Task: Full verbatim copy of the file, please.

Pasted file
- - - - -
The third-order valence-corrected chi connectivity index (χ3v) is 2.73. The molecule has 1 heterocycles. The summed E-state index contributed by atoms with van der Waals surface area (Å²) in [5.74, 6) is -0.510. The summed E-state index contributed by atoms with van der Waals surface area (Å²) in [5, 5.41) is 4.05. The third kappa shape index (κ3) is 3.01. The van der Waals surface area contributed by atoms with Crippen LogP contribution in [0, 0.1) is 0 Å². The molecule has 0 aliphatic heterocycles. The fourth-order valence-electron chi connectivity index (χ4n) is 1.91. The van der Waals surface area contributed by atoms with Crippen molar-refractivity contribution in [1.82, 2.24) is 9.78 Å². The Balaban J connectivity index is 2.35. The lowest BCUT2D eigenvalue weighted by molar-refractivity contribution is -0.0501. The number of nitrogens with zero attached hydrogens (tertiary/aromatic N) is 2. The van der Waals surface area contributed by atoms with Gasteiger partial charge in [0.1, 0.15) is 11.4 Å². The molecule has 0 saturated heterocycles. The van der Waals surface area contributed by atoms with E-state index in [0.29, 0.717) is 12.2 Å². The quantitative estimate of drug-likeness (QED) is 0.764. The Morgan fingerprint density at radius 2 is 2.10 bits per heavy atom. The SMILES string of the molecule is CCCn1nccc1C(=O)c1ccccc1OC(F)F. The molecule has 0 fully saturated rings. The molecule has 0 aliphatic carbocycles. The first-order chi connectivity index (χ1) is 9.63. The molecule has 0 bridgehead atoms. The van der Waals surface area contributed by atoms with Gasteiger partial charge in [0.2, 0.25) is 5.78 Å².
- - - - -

The third-order valence-corrected chi connectivity index (χ3v) is 2.73. The molecule has 1 heterocycles. The summed E-state index contributed by atoms with van der Waals surface area (Å²) in [5.74, 6) is -0.510. The summed E-state index contributed by atoms with van der Waals surface area (Å²) in [5, 5.41) is 4.05. The third kappa shape index (κ3) is 3.01. The van der Waals surface area contributed by atoms with Crippen LogP contribution in [0, 0.1) is 0 Å². The molecule has 0 aliphatic heterocycles. The fourth-order valence-electron chi connectivity index (χ4n) is 1.91. The van der Waals surface area contributed by atoms with Crippen molar-refractivity contribution in [1.82, 2.24) is 9.78 Å². The Balaban J connectivity index is 2.35. The lowest BCUT2D eigenvalue weighted by molar-refractivity contribution is -0.0501. The number of nitrogens with zero attached hydrogens (tertiary/aromatic N) is 2. The van der Waals surface area contributed by atoms with Gasteiger partial charge in [0.1, 0.15) is 11.4 Å². The molecule has 0 saturated heterocycles. The van der Waals surface area contributed by atoms with E-state index in [0.29, 0.717) is 12.2 Å². The quantitative estimate of drug-likeness (QED) is 0.764. The Morgan fingerprint density at radius 2 is 2.10 bits per heavy atom. The SMILES string of the molecule is CCCn1nccc1C(=O)c1ccccc1OC(F)F. The molecule has 0 fully saturated rings. The molecule has 0 aliphatic carbocycles. The first-order chi connectivity index (χ1) is 9.63. The molecule has 0 bridgehead atoms. The van der Waals surface area contributed by atoms with Gasteiger partial charge in [0.2, 0.25) is 5.78 Å².